Go back to article: Adapting to the emergence of the automobile: a case study of Manchester coachbuilder Joseph Cockshoot and Co. 1896–1939
Early dealings (1902–10)
Ainsworth and Miller might have been justified in their objections. Cockshoot leased a garage on Deansgate, known as ‘The Arches’ and negotiated the agency for the Velox, the Rex, the Northern Runabout and the Stanley Steam Car, all of which were initially unsuccessful for Cockshoot and led to a loss for the new department in 1903, which had to be offset by carriage trade profits. However, the opening of the motor department in 1903 might have been viewed as visionary in hindsight. It demonstrates how difficult and unnatural it was for a coachbuilder to open a garage and begin with motorcar agencies. Cockshoot lacked expertise among the staff already employed at the firm and relied on those in Manchester who did. Fred Settle was employed as chief mechanic. Settle had been involved in one of Manchester’s first garage ventures – the Manchester Motor Car Corporation – and had at least three years’ experience as a motorcar mechanic. With a good reputation as a coachbuilder Cockshoot were well placed to sell motorcars to their clientele. However, in the UK dealerships were almost always agreed with a territory arrangement, so picking the right car agency could be a tricky, especially with no experience. In this respect the firm bought the business and the rights to the agency agreements of Manchester dealer F. Wilkinson and Co., who had agencies for the American Stanley Steam Car and the petrol driven Northern Runabout. Like Settle, Wilkinson also had a history in the local industry – for several years previously he sold steam engine components and steam-powered automobiles. To demonstrate the difficulty of selecting agencies we only need to examine the number of motorcar manufacturers at the time. The North West alone had twenty automobile manufacturers, while estimates show there were around two hundred automobile manufacturers in the UK, not counting all the foreign manufacturers (Beaven, 1994, p 46). Adapting to engineering and agency sales was not straightforward, a step that is often neglected. Automobile scholars such as Georgano (2001, p 3) and Foreman-Peck, Bowden and McKinley (1995, p 7) focus instead on coachbuilders’ more natural transition to motorcar body production. For example, Cockshoot had already been approach by several clients to fit motorcar bodies prior to 1903 (Brooks, 1979, 09002).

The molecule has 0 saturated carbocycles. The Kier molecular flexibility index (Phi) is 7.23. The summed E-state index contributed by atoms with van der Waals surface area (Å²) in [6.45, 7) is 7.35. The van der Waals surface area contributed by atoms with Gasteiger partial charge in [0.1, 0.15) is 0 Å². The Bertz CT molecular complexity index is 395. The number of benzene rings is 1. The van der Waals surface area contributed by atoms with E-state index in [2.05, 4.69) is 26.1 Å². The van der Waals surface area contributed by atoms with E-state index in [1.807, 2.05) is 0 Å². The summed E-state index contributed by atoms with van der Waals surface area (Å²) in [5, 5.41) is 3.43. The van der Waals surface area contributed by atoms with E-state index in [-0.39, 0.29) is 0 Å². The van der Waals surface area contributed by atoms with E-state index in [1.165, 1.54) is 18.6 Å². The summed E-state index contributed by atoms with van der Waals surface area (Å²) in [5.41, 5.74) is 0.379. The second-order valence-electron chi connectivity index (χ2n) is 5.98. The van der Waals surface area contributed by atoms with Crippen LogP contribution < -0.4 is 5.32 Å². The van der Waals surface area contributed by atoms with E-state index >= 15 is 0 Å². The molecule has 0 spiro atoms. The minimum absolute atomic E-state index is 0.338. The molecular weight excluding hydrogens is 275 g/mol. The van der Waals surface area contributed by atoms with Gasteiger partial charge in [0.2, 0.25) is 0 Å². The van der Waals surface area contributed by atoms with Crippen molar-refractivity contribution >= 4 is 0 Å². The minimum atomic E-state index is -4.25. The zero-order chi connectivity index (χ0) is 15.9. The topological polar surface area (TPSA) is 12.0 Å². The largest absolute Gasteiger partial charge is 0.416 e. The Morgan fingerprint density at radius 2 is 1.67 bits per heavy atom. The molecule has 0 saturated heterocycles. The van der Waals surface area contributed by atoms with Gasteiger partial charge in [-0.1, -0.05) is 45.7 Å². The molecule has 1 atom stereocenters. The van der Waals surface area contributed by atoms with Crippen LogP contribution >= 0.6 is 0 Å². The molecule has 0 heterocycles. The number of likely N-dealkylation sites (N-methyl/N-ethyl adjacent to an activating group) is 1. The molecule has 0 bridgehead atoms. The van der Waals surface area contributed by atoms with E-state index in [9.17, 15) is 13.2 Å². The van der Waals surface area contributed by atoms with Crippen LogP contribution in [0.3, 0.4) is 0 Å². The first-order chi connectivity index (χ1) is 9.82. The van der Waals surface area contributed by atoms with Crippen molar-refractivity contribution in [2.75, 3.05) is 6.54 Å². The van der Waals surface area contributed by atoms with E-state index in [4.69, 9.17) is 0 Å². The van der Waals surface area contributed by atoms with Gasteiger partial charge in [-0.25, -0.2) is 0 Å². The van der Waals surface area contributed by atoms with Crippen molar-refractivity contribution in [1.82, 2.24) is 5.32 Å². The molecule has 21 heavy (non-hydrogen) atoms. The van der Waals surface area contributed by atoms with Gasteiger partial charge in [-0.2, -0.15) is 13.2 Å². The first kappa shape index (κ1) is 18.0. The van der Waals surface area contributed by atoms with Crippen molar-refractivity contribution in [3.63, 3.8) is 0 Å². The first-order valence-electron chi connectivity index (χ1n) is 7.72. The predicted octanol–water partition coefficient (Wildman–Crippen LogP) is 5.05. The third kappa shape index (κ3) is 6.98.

The initial poor performance did not deter the firm who soon established themselves with some more successful agencies and some regular motor body building work for local and international firms, including Renault, Rolls-Royce and Panhard. Despite the controversial and rocky entry into the motoring industry, Cockshoot ceased all involvement in the carriage trade when in October 1909 the remaining stock, including harnesses, whips, etc. were put up for auction. Although ‘coachbuilders by tradition’ from then onwards, Cockshoot were solely engaged in the motor trade.
Despite Cockshoot’s bold decision to enter the motor trade in late 1902, economically it was a difficult road to success. Indeed, John Norris in his memoirs put a large emphasis on the firm’s crucial relationship with Renault, both as agent and motorcar body builder. To demonstrate how complex and contradictory this period was for coachbuilders we only have to explore Manchester’s other coachbuilders. Anne Cowburn was also a high-class, long established coachbuilder. Yet they did not enter the industry until 1909 when they announced in an advert: ‘Finding that there is an inclination amongst our numerous clients to replace their Carriages with Motor Cars, we have opened and equipped...an engineering department and garage.’ (Manchester Courier, 1909) However, there were also new firms like Hollingdrake of Stockport that set up business as early as 1902 specifically to manufacture motorcar bodies (Clarke, 2002). Going back to the opening quote from Kinney, it was both messy and indistinct.
Component DOI: http://dx.doi.org/10.15180/170803/006